Homeland Security launches new push to protect children from online predators

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Wednesday, April 17, 2024
New federal program aims to protect kids from online predators
Sonia Rincon has more on the programs and when it will be available.

NEW YORK CITY (WABC) -- Homeland Security launched a brand new initiative Wednesday aimed at protecting children from online predators.

It is called "Know 2 Protect."

The announcement was made in New York because of the campaign's corporate and nonprofit partners who are helping promote it with tips like how to spot fake profiles and keep settings as private as possible.

Secretary of Homeland Security Alejandro Mayorkas says the initiative will not only prevent abuse and empower young people, but it will educate their parents and guardians as well.

The effort offers practical tips on spotting the signs of online grooming and abuse so kids don't have to feel embarrassed about it.

The new federal campaign is now flooding digital platforms including Snapchat.

Snapchat's platform safety lead, Viraj Doshi, say the initiative fits in with the company's existing efforts to keep predators away from kids.

"We employ a series of proactive and reactive technologies and assist law enforcement agencies in their investigations to bring abusers to justice," Doshi said.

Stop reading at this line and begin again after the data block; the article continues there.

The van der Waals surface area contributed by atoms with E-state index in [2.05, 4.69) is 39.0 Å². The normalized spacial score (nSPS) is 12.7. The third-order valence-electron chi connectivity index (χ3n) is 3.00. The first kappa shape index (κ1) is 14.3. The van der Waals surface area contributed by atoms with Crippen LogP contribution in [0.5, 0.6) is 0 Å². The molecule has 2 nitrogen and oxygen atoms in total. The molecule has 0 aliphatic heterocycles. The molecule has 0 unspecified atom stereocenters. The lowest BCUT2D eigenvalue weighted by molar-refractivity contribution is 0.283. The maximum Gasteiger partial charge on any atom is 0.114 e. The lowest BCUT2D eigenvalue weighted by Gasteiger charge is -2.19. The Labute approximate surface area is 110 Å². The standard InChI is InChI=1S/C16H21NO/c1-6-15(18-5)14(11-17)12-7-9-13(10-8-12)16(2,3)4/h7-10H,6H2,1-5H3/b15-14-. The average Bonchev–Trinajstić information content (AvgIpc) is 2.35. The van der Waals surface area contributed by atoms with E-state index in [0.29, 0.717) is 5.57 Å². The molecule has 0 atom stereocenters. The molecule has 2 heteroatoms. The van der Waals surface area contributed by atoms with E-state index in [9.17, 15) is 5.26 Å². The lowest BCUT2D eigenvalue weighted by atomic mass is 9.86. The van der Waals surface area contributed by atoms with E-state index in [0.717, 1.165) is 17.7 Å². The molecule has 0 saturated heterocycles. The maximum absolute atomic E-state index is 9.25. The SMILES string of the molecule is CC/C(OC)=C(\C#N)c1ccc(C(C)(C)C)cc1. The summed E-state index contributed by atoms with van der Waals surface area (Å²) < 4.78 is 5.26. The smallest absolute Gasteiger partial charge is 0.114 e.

Homeland Security is behind campaign because its agencies investigate these interstate crimes with trained agents and even a K-9 named Mojo who can sniff out hidden digital devices like cameras during an investigation.

"Predators go where kids go," said Homeland Security's Kate Kennedy. "In the past it was playgrounds, parks. The new digital environment is where predators like to hang out."

The campaign and website offer tips to kids and to parents, who might be a little intimidated by their kids' technology.

"You don't need to be an IT professional to understand basic preventative strategies, like turning off your geolocation, turning on the privacy settings," said Kennedy.

Mayorkas, the Homeland Security secretary, says prevention is key.

Last year the reports of suspected online exploitation of kid to the National Center for Missing and Exploited Children increased to 36 million.

"The volume of incoming reports has increased more than 20% over the past 3 years," Mayorkas said. "The number of urgent, imminent reports involving a child at risk of imminent harm has grown by more than 140% over that same time frame."

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